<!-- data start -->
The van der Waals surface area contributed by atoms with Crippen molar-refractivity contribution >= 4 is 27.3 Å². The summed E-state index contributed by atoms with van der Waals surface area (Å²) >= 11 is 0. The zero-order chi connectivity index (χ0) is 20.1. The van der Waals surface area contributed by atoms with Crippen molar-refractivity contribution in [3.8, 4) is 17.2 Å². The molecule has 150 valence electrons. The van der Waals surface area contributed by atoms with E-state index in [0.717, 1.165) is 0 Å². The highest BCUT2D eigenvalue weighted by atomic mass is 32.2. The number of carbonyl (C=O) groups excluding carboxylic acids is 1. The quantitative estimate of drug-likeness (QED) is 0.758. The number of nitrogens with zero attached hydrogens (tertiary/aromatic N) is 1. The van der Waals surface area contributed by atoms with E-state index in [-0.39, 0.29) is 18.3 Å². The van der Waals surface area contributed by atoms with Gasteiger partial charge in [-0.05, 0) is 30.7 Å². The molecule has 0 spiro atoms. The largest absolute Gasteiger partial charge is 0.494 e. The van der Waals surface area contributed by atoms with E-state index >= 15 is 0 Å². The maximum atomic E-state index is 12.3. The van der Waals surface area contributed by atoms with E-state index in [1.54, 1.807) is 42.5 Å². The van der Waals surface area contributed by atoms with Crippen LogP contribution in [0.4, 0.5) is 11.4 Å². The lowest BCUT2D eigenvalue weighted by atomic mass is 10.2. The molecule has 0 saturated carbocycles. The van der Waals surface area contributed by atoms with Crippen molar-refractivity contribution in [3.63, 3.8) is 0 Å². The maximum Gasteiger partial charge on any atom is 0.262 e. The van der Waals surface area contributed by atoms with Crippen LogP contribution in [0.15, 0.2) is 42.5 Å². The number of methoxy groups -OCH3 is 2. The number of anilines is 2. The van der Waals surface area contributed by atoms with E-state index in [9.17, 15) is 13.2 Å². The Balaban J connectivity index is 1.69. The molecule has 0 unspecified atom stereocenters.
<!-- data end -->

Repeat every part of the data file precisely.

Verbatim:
The van der Waals surface area contributed by atoms with Crippen molar-refractivity contribution >= 4 is 27.3 Å². The summed E-state index contributed by atoms with van der Waals surface area (Å²) >= 11 is 0. The zero-order chi connectivity index (χ0) is 20.1. The van der Waals surface area contributed by atoms with Crippen molar-refractivity contribution in [3.8, 4) is 17.2 Å². The molecule has 150 valence electrons. The van der Waals surface area contributed by atoms with E-state index in [0.717, 1.165) is 0 Å². The highest BCUT2D eigenvalue weighted by atomic mass is 32.2. The number of carbonyl (C=O) groups excluding carboxylic acids is 1. The quantitative estimate of drug-likeness (QED) is 0.758. The number of nitrogens with zero attached hydrogens (tertiary/aromatic N) is 1. The van der Waals surface area contributed by atoms with E-state index in [-0.39, 0.29) is 18.3 Å². The van der Waals surface area contributed by atoms with Gasteiger partial charge in [-0.05, 0) is 30.7 Å². The molecule has 0 spiro atoms. The largest absolute Gasteiger partial charge is 0.494 e. The van der Waals surface area contributed by atoms with E-state index >= 15 is 0 Å². The maximum atomic E-state index is 12.3. The van der Waals surface area contributed by atoms with E-state index in [1.54, 1.807) is 42.5 Å². The van der Waals surface area contributed by atoms with Crippen LogP contribution in [0.4, 0.5) is 11.4 Å². The lowest BCUT2D eigenvalue weighted by atomic mass is 10.2. The molecule has 0 saturated carbocycles. The van der Waals surface area contributed by atoms with Crippen molar-refractivity contribution in [3.63, 3.8) is 0 Å². The maximum Gasteiger partial charge on any atom is 0.262 e. The van der Waals surface area contributed by atoms with Crippen LogP contribution in [0.15, 0.2) is 42.5 Å². The number of methoxy groups -OCH3 is 2. The number of anilines is 2. The van der Waals surface area contributed by atoms with E-state index in [9.17, 15) is 13.2 Å². The Balaban J connectivity index is 1.69. The molecule has 0 unspecified atom stereocenters.